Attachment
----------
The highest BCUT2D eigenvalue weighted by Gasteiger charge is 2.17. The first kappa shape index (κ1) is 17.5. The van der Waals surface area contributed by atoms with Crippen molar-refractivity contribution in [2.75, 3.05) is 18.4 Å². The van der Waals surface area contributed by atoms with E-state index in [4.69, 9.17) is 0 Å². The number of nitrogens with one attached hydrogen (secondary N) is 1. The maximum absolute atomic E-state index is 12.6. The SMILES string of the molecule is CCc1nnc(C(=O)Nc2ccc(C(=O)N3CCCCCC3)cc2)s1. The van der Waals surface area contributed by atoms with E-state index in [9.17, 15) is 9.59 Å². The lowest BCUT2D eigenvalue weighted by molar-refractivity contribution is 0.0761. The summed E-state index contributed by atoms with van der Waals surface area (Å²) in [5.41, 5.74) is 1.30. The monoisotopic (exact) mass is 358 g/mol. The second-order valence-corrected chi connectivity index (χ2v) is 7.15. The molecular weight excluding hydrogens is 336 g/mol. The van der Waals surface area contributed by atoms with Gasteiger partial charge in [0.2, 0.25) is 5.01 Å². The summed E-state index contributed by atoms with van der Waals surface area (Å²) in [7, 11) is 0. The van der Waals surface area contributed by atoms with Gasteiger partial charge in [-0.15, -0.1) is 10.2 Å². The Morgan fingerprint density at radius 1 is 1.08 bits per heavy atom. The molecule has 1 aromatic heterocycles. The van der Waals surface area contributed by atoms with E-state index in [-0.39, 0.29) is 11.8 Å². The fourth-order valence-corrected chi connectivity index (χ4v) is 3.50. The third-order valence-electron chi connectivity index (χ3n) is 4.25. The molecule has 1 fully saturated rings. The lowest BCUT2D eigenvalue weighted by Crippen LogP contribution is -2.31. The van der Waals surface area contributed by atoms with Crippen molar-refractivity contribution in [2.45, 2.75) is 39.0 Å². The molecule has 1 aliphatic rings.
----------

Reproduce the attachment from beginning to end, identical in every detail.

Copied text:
The highest BCUT2D eigenvalue weighted by Gasteiger charge is 2.17. The first kappa shape index (κ1) is 17.5. The van der Waals surface area contributed by atoms with Crippen molar-refractivity contribution in [2.75, 3.05) is 18.4 Å². The van der Waals surface area contributed by atoms with E-state index in [4.69, 9.17) is 0 Å². The number of nitrogens with one attached hydrogen (secondary N) is 1. The maximum absolute atomic E-state index is 12.6. The SMILES string of the molecule is CCc1nnc(C(=O)Nc2ccc(C(=O)N3CCCCCC3)cc2)s1. The van der Waals surface area contributed by atoms with E-state index in [9.17, 15) is 9.59 Å². The lowest BCUT2D eigenvalue weighted by molar-refractivity contribution is 0.0761. The summed E-state index contributed by atoms with van der Waals surface area (Å²) in [5.41, 5.74) is 1.30. The monoisotopic (exact) mass is 358 g/mol. The second-order valence-corrected chi connectivity index (χ2v) is 7.15. The molecular weight excluding hydrogens is 336 g/mol. The van der Waals surface area contributed by atoms with Gasteiger partial charge in [0.2, 0.25) is 5.01 Å². The summed E-state index contributed by atoms with van der Waals surface area (Å²) in [7, 11) is 0. The van der Waals surface area contributed by atoms with Gasteiger partial charge in [-0.15, -0.1) is 10.2 Å². The Morgan fingerprint density at radius 1 is 1.08 bits per heavy atom. The molecule has 1 aromatic heterocycles. The van der Waals surface area contributed by atoms with E-state index in [-0.39, 0.29) is 11.8 Å². The fourth-order valence-corrected chi connectivity index (χ4v) is 3.50. The third-order valence-electron chi connectivity index (χ3n) is 4.25. The molecule has 1 fully saturated rings. The lowest BCUT2D eigenvalue weighted by Crippen LogP contribution is -2.31. The van der Waals surface area contributed by atoms with Crippen molar-refractivity contribution in [2.45, 2.75) is 39.0 Å². The molecule has 1 aliphatic rings.